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              Relationships between sperm motility characteristics assessed by the computer-aided sperm analysis (CASA) and fertilization rates in vitro.

              Some studies have suggested that computer-aided sperm analysis (CASA) estimates of concentration and movement characteristics of progressively motile spermatozoa are related to fertilization rates in vitro. However, it has also been suggested that the greater number of motility parameters assessed by CASA does not imply more precision in predicting fertility. This study was carried out to investigate the relationships between the CASA estimates and fertilization rates in vitro. Semen quality analysis was performed using CASA in 136 in vitro fertilization-embryo transfer (IVF-ET) cycles with at least 3 oocytes collected. The CASA estimates before and after swim-up were compared between 108 cycles with fertilization rate > 50% ("good" group) and 28 cycles with fertilization rate < or = 50% ("poor" group). Before swim-up, there were significant correlations between fertilization rates and CASA estimates, including amplitude of lateral head displacement (ALH) (r = .269), curvilinear velocity (VCL) (r = .297), straight line velocity (VSL) (r = .266), and rapid sprm movement (Rapid) (r = .243). There was also a significant correlation between the fertilization rates and straightness (STR) after swim-up (r = -0.178). As for sperm movement characteristics, there were significant differences of ALH (p < .005), VCL (p < .001), VSL (p < .005), and Rapid (p < .01) between "good" and "poor" groups before swim-up. After swim-up, there were significant differences of VCL (p < .005), average path velocity (VAP) (p < .005), and Rapid (p < .05) between the two groups. These results indicate that some of the CASA estimates provide reliable estimation of the fertilizing ability of human sperm. There were significant differences of the two sperm movement characteristics, including VCL and Rapid (before and after swim-up), indicating that the total distance traveled by rapid sperm movement might be important in human sperm fertilizing abilities.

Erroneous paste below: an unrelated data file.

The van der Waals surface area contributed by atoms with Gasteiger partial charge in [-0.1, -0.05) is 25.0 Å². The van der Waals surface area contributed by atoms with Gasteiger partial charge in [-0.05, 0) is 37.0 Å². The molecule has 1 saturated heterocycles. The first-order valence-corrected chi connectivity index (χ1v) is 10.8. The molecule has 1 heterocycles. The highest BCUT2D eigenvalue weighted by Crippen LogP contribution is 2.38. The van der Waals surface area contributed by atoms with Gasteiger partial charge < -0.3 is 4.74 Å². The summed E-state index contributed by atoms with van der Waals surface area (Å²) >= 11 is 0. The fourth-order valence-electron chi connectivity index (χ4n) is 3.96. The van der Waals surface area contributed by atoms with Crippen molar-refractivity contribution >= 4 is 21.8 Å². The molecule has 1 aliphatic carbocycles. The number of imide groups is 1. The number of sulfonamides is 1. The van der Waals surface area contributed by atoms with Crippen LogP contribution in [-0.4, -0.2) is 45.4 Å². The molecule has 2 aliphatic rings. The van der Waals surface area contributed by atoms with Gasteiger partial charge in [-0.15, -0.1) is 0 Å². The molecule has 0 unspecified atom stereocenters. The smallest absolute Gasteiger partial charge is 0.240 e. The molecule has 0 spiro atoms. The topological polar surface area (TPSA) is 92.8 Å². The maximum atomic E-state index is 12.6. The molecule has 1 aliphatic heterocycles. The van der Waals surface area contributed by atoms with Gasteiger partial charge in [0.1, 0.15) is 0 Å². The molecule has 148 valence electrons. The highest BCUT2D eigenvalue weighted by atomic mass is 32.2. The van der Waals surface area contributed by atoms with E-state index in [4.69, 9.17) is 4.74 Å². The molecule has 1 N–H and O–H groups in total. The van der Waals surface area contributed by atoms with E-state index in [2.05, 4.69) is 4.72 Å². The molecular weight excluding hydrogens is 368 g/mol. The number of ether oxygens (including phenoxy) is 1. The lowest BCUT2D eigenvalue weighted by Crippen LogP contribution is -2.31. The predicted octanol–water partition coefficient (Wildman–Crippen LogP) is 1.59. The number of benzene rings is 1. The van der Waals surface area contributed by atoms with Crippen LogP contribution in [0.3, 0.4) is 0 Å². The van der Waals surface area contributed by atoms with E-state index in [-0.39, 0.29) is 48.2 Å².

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                Author and article information

                Journal
                J Med Signals Sens
                J Med Signals Sens
                JMSS
                Journal of Medical Signals and Sensors
                Medknow Publications & Media Pvt Ltd (India )
                2228-7477
                Oct-Dec 2014
                : 4
                : 4
                : 274-280
                Affiliations
                Department of Biomedical Engineering, Iranian Research Organization for Science and Technology, Tehran, Iran
                Author notes
                Address for correspondence: Dr. Seyed Vahab Shojaedini, Department of Biomedical Engineering, Iranian Research Organization for Science and Technology, Tehran, Iran. E-mail: shojadini@ 123456irost.ir
                Article
                JMSS-4-274
                4236806
                Copyright: © Journal of Medical Signals and Sensors

                This is an open-access article distributed under the terms of the Creative Commons Attribution-Noncommercial-Share Alike 3.0 Unported, which permits unrestricted use, distribution, and reproduction in any medium, provided the original work is properly cited.